Recent enhancements in screening technology have allowed for newborn screening for many additional disorders with little increase in testing cost. At the same time, there is little information on long-term outcomes for conditions that can be detected by newborn screening. The Secretary's Advisory Committee on Heritable Disorders in Newborns and Children was chartered by the Health Resources and Services Administration to evaluate new conditions nominated for inclusion on the recommended uniform newborn screening panel using a systematic review process. Several conditions have been nominated but not recommended for uniform screening, primarily due to a lack of evidence. This research project will build on the evidence reviews conducted on behalf of the Advisory Committee for Heritable Disorders in Newborns and Children. Due to technical and ethical challenges that preclude the use of traditional clinical trials in this area, this research project will use computer modeling to simulate clinical trials of newborn screening programs compared to no screening (clinical identification). By combining information from systematic reviews, published and unpublished data, and expert opinion, we will project long-term health and economic outcomes for conditions that can be detected by newborn screening. This research study will also conduct a survey of public values for newborn screening programs. The project team will include investigators from a wide range of disciplines who have substantial expertise in evidence synthesis and policy analysis of newborn screening programs as well as clinical expertise. Research questions for the study will be guided by an Advisory Committee whose members represent the many relevant viewpoints when considering the expansion of newborn screening programs. This proposed research project focuses on the evidence gap identified by the Secretary's Advisory Committee on Heritable Disorders in Newborns and Children and focuses on children, an identified AHRQ priority population. Results on health and economic outcomes paired with public preference data will provide the necessary information needed for policy decisions regarding the selection of conditions for newborn screening panels.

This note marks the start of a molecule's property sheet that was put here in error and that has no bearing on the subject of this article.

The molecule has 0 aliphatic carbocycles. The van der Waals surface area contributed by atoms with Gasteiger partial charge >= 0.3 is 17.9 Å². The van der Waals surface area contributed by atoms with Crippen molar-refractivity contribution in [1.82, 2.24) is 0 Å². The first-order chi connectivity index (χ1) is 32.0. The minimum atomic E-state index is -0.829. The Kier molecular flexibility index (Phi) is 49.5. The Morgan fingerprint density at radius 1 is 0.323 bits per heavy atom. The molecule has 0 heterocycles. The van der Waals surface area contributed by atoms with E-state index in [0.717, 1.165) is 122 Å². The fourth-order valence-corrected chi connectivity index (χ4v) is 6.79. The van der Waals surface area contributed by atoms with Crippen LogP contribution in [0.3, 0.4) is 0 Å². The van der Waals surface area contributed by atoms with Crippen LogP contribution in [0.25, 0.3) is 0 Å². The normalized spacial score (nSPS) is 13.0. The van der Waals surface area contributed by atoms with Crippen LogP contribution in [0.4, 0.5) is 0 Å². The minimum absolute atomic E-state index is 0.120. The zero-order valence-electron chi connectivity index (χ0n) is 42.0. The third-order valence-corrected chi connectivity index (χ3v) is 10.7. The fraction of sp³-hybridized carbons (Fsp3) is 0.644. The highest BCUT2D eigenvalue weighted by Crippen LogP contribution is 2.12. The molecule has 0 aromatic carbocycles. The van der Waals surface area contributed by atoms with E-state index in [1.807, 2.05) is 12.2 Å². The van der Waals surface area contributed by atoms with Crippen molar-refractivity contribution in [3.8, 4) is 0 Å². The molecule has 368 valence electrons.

Newborn screening programs have been rapidly expanding yet there is substantial debate over which conditions are best suited for inclusion in screening panels. The overall goal of this project is to provide information on long-term health and economic outcomes for conditions that can be detected by newborn screening along with data on public values for screening programs. The findings from this study can be used to inform policy decisions for candidate conditions.